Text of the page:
6. Wherever possible, impurities should be sought using TLC (high - low system) by applying a suitable solution prepared from the dosage form at a reasonably high loading and comparing any secondary spots obtained with the principal spot in the same solution, appropriately diluted. Due regard should be paid, however, to the fact that in certain drugs the possible impurities may respond very differently to the system of visualization used. Such problems may be minimized by using, for example, fluorescent plates, which can be examined under an ultraviolet lamp having a maximum output at about 254 nm, or iodine vapours to produce coloured spots. In general, it is desirable to choose a system such that the principal spot shows an Rf value of about 0.5, although in certain cases it can be of advantage if the principal spot remains near the baseline or migrates to the solvent front, provided that secondary spots of interest are well separated.
7. Gas-liquid chromatography or high-performance liquid chromatography (HPLC) should be used only when there is full justification for doing so, i.e. where it is of particular importance to control an impurity and where no other method is reasonably available.
8. Heavy metals tests should be employed only when the dosage of the drug demands it, e.g. when quantities of 0.5 g or more are given per day over a long period, or when some other reason can be identified.
9. Where it is necessary to control the acidity or alkalinity of a preparation, pH measurement should be included if the material has inherent buffering properties; otherwise a titrimetric procedure should be recommended. In general, a test for acidity or alkalinity should be required only when the preparation being tested does not show a marked buffering effect. Such tests are, in general, only required for injectable preparations or for solutions that will come into contact with delicate membranes (such as the eye).
10. Requirements for clarity of solution should, in general, be invoked whenever the preparation, either as such or after solution, is intended to be injected or is for ocular use or when the presence of an opalescence is indicative of the presence of an impurity or of degradation. Such a test should not be included in monographs simply for the purpose of controlling the presence of mechanically introduced dirt.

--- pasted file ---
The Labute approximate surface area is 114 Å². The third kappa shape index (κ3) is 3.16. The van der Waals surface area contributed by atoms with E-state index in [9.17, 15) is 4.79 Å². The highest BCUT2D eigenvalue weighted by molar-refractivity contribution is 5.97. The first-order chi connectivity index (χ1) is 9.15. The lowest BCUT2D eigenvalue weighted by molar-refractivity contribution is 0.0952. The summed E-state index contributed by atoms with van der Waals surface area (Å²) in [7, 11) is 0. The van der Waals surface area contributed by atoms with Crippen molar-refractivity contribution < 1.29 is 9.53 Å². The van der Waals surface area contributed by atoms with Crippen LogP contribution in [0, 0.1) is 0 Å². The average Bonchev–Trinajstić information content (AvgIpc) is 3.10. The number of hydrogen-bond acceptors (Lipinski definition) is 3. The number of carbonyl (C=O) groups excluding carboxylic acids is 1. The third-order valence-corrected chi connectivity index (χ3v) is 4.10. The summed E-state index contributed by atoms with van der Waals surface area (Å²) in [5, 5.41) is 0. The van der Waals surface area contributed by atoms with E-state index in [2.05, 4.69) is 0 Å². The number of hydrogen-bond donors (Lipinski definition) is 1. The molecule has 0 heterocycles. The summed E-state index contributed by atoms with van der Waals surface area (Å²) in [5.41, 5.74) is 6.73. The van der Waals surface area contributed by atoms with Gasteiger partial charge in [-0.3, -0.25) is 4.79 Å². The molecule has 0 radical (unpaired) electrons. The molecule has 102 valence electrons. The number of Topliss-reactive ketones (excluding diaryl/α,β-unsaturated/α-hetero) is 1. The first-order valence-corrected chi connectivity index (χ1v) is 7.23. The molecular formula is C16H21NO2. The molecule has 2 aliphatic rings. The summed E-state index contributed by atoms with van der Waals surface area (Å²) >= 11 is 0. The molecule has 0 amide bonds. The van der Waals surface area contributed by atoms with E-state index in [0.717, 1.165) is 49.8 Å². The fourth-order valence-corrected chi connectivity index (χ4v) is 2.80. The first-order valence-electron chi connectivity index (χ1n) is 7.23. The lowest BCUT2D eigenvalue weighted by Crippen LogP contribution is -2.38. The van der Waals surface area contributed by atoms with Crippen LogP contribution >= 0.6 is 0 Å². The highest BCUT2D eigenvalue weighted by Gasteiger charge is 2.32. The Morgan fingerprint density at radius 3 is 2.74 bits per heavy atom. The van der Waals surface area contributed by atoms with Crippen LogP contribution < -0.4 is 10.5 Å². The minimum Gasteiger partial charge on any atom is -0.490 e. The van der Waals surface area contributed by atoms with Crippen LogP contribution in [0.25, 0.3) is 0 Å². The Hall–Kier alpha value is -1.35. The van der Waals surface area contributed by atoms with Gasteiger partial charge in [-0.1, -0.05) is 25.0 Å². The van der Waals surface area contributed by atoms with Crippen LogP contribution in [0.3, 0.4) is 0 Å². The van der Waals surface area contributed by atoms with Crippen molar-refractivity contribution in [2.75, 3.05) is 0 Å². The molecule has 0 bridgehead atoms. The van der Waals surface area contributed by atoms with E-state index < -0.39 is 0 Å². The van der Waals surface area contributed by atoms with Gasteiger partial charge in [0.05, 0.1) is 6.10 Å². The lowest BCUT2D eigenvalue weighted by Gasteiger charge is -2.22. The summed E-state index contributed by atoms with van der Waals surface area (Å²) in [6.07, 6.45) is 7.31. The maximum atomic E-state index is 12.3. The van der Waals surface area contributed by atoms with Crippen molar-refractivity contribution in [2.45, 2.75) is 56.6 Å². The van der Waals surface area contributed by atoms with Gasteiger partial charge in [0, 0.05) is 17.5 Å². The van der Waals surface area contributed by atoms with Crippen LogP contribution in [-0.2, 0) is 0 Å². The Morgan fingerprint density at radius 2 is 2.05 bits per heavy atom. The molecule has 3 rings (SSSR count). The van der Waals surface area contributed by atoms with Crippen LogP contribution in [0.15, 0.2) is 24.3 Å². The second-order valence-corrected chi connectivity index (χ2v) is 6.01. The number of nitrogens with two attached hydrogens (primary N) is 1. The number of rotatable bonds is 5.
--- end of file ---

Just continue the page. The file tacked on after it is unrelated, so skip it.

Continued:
11. The assay procedure employed might be stability-indicating or, if nonspecific, should be supplemented by appropriate limit tests for degradation products. It may be possible to use less accurate methods than would be necessary for the drug substance itself since specifications for dosage forms take into account not only the purity of the chemical product but also the practical facts of industrial manufacture.
12. All tests should, wherever possible, make use of reagents that are already described in The international pharmacopoeia. Toxic materials such as mercuric salts, benzene, reagents known to be carcinogenic, and other undesirable materials should be avoided.
13. In view of the possible use of The international pharmacopoeia in tropical areas, care should be taken to minimize the use of very volatile solvents, such as ether. This is of particular importance in devising mobile phases for TLC, since the composition of such phases is liable to change if volatile solvents are included.
14. Existing pharmacopoeial methods should be invoked whenever possible since these will have been examined widely, whereas new suggestions will require verification in other laboratories and the resources for this may not always be readily available.
15. Until tests for microbial contamination are developed a statement should be added to the monographs for materials of natural origin under “Additional information”. Attention should be paid to the microbial purity.